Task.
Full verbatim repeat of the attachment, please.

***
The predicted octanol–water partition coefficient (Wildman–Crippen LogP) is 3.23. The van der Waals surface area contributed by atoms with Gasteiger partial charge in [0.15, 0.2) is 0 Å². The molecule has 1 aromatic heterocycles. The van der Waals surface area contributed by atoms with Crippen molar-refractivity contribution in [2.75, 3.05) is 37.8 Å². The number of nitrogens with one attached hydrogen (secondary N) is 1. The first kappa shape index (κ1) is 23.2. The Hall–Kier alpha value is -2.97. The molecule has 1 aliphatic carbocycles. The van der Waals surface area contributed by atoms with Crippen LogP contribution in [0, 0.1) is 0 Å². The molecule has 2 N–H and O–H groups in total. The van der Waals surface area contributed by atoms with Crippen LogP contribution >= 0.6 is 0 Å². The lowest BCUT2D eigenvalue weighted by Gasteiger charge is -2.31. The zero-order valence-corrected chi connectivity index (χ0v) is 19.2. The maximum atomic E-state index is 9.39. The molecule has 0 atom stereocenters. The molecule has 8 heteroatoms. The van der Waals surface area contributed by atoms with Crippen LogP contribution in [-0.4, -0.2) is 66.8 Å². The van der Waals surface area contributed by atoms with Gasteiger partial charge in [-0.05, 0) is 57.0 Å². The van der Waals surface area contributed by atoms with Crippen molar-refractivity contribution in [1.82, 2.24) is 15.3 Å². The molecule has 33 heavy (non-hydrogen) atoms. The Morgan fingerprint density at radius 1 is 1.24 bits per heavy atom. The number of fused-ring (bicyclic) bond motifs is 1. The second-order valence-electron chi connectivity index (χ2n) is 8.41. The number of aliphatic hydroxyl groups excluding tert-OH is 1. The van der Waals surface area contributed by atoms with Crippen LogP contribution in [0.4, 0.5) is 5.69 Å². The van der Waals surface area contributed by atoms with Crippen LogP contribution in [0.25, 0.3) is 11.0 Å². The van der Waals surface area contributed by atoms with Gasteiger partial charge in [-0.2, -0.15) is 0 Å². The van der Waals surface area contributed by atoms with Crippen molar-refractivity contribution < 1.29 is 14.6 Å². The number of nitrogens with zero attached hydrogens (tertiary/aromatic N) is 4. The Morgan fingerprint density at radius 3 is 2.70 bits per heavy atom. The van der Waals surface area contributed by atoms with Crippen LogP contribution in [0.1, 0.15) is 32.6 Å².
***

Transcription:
The predicted octanol–water partition coefficient (Wildman–Crippen LogP) is 3.23. The van der Waals surface area contributed by atoms with Gasteiger partial charge in [0.15, 0.2) is 0 Å². The molecule has 1 aromatic heterocycles. The van der Waals surface area contributed by atoms with Crippen molar-refractivity contribution in [2.75, 3.05) is 37.8 Å². The number of nitrogens with one attached hydrogen (secondary N) is 1. The first kappa shape index (κ1) is 23.2. The Hall–Kier alpha value is -2.97. The molecule has 1 aliphatic carbocycles. The van der Waals surface area contributed by atoms with Crippen LogP contribution in [0, 0.1) is 0 Å². The molecule has 2 N–H and O–H groups in total. The van der Waals surface area contributed by atoms with Crippen LogP contribution >= 0.6 is 0 Å². The lowest BCUT2D eigenvalue weighted by Gasteiger charge is -2.31. The zero-order valence-corrected chi connectivity index (χ0v) is 19.2. The maximum atomic E-state index is 9.39. The molecule has 0 atom stereocenters. The molecule has 8 heteroatoms. The van der Waals surface area contributed by atoms with Crippen LogP contribution in [-0.4, -0.2) is 66.8 Å². The van der Waals surface area contributed by atoms with Gasteiger partial charge in [-0.05, 0) is 57.0 Å². The van der Waals surface area contributed by atoms with Crippen molar-refractivity contribution in [1.82, 2.24) is 15.3 Å². The molecule has 33 heavy (non-hydrogen) atoms. The Morgan fingerprint density at radius 1 is 1.24 bits per heavy atom. The number of fused-ring (bicyclic) bond motifs is 1. The second-order valence-electron chi connectivity index (χ2n) is 8.41. The number of aliphatic hydroxyl groups excluding tert-OH is 1. The van der Waals surface area contributed by atoms with Crippen LogP contribution in [0.4, 0.5) is 5.69 Å². The van der Waals surface area contributed by atoms with Crippen LogP contribution in [0.25, 0.3) is 11.0 Å². The van der Waals surface area contributed by atoms with Gasteiger partial charge in [-0.2, -0.15) is 0 Å². The van der Waals surface area contributed by atoms with Crippen molar-refractivity contribution < 1.29 is 14.6 Å². The number of nitrogens with zero attached hydrogens (tertiary/aromatic N) is 4. The Morgan fingerprint density at radius 3 is 2.70 bits per heavy atom. The van der Waals surface area contributed by atoms with Crippen LogP contribution in [0.1, 0.15) is 32.6 Å².